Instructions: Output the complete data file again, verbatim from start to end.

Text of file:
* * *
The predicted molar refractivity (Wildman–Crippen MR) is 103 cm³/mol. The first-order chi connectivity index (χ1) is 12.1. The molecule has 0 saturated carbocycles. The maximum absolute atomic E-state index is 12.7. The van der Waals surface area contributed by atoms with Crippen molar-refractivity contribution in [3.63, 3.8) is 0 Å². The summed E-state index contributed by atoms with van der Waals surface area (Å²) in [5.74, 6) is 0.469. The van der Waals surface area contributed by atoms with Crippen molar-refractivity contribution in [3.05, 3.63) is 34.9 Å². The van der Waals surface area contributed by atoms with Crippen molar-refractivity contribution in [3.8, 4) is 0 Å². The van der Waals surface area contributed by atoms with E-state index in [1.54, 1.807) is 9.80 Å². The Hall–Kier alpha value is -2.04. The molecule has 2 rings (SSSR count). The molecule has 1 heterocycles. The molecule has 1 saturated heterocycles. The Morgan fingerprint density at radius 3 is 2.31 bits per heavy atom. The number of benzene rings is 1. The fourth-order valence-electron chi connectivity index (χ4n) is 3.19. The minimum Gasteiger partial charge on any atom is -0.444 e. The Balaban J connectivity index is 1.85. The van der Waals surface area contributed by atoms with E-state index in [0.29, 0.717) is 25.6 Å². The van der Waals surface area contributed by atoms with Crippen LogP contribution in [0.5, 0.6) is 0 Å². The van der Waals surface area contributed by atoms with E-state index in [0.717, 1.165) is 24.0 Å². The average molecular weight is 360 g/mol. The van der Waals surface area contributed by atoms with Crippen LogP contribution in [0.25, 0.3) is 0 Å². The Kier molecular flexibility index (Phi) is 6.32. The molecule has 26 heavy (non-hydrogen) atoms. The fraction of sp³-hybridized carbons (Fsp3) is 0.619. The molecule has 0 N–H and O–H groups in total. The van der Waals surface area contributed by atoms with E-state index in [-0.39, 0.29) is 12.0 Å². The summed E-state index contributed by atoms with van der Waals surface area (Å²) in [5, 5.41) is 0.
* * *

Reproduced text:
The predicted molar refractivity (Wildman–Crippen MR) is 103 cm³/mol. The first-order chi connectivity index (χ1) is 12.1. The molecule has 0 saturated carbocycles. The maximum absolute atomic E-state index is 12.7. The van der Waals surface area contributed by atoms with Crippen molar-refractivity contribution in [3.63, 3.8) is 0 Å². The summed E-state index contributed by atoms with van der Waals surface area (Å²) in [5.74, 6) is 0.469. The van der Waals surface area contributed by atoms with Crippen molar-refractivity contribution in [3.05, 3.63) is 34.9 Å². The van der Waals surface area contributed by atoms with Crippen molar-refractivity contribution in [3.8, 4) is 0 Å². The van der Waals surface area contributed by atoms with E-state index in [1.54, 1.807) is 9.80 Å². The Hall–Kier alpha value is -2.04. The molecule has 2 rings (SSSR count). The molecule has 1 heterocycles. The molecule has 1 saturated heterocycles. The Morgan fingerprint density at radius 3 is 2.31 bits per heavy atom. The number of benzene rings is 1. The fourth-order valence-electron chi connectivity index (χ4n) is 3.19. The minimum Gasteiger partial charge on any atom is -0.444 e. The Balaban J connectivity index is 1.85. The van der Waals surface area contributed by atoms with E-state index in [0.29, 0.717) is 25.6 Å². The van der Waals surface area contributed by atoms with Crippen LogP contribution in [0.5, 0.6) is 0 Å². The van der Waals surface area contributed by atoms with E-state index in [0.717, 1.165) is 24.0 Å². The average molecular weight is 360 g/mol. The van der Waals surface area contributed by atoms with Crippen LogP contribution in [0.25, 0.3) is 0 Å². The Kier molecular flexibility index (Phi) is 6.32. The molecule has 26 heavy (non-hydrogen) atoms. The fraction of sp³-hybridized carbons (Fsp3) is 0.619. The molecule has 0 N–H and O–H groups in total. The van der Waals surface area contributed by atoms with E-state index in [-0.39, 0.29) is 12.0 Å². The summed E-state index contributed by atoms with van der Waals surface area (Å²) in [5, 5.41) is 0.